Reading Longbourn was a treat. I learned that sugar once came in loafs. I came across wonderful words like tatterdemalion, lickspittle, syllabub and flump. You won’t need a dictionary to read this book – such words are sprinkled sparingly through it, like judiciously used spices. And I was reminded that the seemingly perfect world of the upper classes was paid for by servants like Sarah, with blisters and exhaustion. As if all of that weren’t enough, Sarah taught me an old school sweeping method.

Jar_0207_25In the book, Sarah saves used tea leaves in a jar. Before sweeping, she sprinkles tea leaves on the floor. I suppose the idea is that dust sticks to the damp tea leaves, and is swept up along with them. I imagine this method would minimize the amount of dust stirred up and inhaled.

After a couple of days of saving used tea bags, I had more than enough tea leaves to give Longbourn style sweeping a try. I waited for a sun beam, and then liberally sprinkled damp tea leaves all around. Then I swept. I did see dust motes floating around in the sun beam as I worked, so not all the dust was caught by the moist tea leaves. 

I’m not sure how much more dust I captured using this method, but I’m going to continue using it. I’m sure I inhaled less dust than I do when I dry sweep. Besides, the tea had a nice, subtle scent. And I liked that I was practicing two of the "three Rs" of environmental sustainablity: reuse and recycle. (When I was finished, I tossed my dust infused tea leaves onto the compost heap.)

The timing is perfect for learning environmentally friendly cleaning methods. Earth Hour is on Saturday March 29. Millions of people all around the world will turn off their lights for one hour, at 8:30 p.m., as a declaration of their commitment to the health of this planet. Earth Day is on April 22. And it is spring, a time for the traditional thorough cleaning of our homes.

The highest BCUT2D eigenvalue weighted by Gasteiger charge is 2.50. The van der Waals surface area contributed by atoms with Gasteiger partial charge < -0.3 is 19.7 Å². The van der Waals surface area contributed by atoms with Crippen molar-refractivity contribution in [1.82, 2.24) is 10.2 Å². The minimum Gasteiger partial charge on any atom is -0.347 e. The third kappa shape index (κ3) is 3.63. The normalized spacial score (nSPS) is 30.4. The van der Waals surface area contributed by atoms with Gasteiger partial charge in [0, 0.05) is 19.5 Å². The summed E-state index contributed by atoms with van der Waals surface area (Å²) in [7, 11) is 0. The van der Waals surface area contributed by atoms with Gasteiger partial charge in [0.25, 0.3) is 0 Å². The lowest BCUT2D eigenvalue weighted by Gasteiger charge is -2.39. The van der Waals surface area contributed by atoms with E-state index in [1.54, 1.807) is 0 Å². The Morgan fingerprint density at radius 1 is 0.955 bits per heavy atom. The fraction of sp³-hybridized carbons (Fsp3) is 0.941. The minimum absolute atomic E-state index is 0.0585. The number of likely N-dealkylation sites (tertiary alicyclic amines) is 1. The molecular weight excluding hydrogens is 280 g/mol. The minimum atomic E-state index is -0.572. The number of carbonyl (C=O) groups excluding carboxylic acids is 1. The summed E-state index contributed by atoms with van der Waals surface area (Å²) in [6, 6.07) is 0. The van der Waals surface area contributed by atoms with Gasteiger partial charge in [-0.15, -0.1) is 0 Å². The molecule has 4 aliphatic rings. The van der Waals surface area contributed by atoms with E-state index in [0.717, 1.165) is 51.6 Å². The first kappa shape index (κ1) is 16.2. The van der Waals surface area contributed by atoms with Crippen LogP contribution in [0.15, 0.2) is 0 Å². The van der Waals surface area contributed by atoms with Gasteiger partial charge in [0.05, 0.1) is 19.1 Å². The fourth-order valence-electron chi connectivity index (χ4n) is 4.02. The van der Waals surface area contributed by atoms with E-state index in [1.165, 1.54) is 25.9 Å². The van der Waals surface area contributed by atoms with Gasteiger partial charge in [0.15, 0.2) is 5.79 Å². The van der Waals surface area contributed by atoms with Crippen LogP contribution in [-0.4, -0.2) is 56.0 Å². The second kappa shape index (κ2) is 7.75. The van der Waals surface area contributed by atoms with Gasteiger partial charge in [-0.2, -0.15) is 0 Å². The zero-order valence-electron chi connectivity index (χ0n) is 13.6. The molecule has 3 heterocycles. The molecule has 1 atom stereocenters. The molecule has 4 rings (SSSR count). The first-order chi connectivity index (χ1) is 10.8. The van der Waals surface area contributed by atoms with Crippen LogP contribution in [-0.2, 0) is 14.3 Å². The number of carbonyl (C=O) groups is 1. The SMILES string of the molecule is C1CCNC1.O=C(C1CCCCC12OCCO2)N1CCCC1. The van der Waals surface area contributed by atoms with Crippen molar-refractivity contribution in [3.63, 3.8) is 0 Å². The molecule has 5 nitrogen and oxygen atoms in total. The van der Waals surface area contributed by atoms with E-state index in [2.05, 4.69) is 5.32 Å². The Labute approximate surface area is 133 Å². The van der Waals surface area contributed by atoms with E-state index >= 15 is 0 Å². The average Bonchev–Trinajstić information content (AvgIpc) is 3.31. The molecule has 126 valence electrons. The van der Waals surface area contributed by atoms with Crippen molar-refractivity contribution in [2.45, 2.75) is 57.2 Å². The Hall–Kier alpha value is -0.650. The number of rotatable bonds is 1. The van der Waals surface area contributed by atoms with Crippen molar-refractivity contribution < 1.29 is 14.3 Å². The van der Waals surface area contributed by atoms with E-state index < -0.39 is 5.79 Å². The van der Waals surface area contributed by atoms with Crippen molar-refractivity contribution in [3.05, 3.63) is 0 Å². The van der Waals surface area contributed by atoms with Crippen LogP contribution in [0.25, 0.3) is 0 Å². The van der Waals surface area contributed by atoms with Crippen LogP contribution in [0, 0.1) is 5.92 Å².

Sarah's sweeping with tea leaves made me see a connection between the world of Longbourn and the world of today. Someone had to pay the price for the lifestyles of the rich and idle like Mr. Darcy and Mr. Bingley in Longbourn. (Something far worse than Sarah's painful chilblains is hinted at in the book: Charles Bingley's fortune depends on the slave labour of sugar plantations.) Likewise, a price will have to be paid for the way we live now, too often putting the health of the earth at the bottom of the priority list. Who will pay the bill? Our children? Our granchildren?

Spring cleaning can be done in an earth friendly way, with non-toxic ingredients such as vinegar, baking soda, olive oil and lemon. Here's a simple recipe for furniture oil from Ellen Sandbeck's Organic housekeeping book: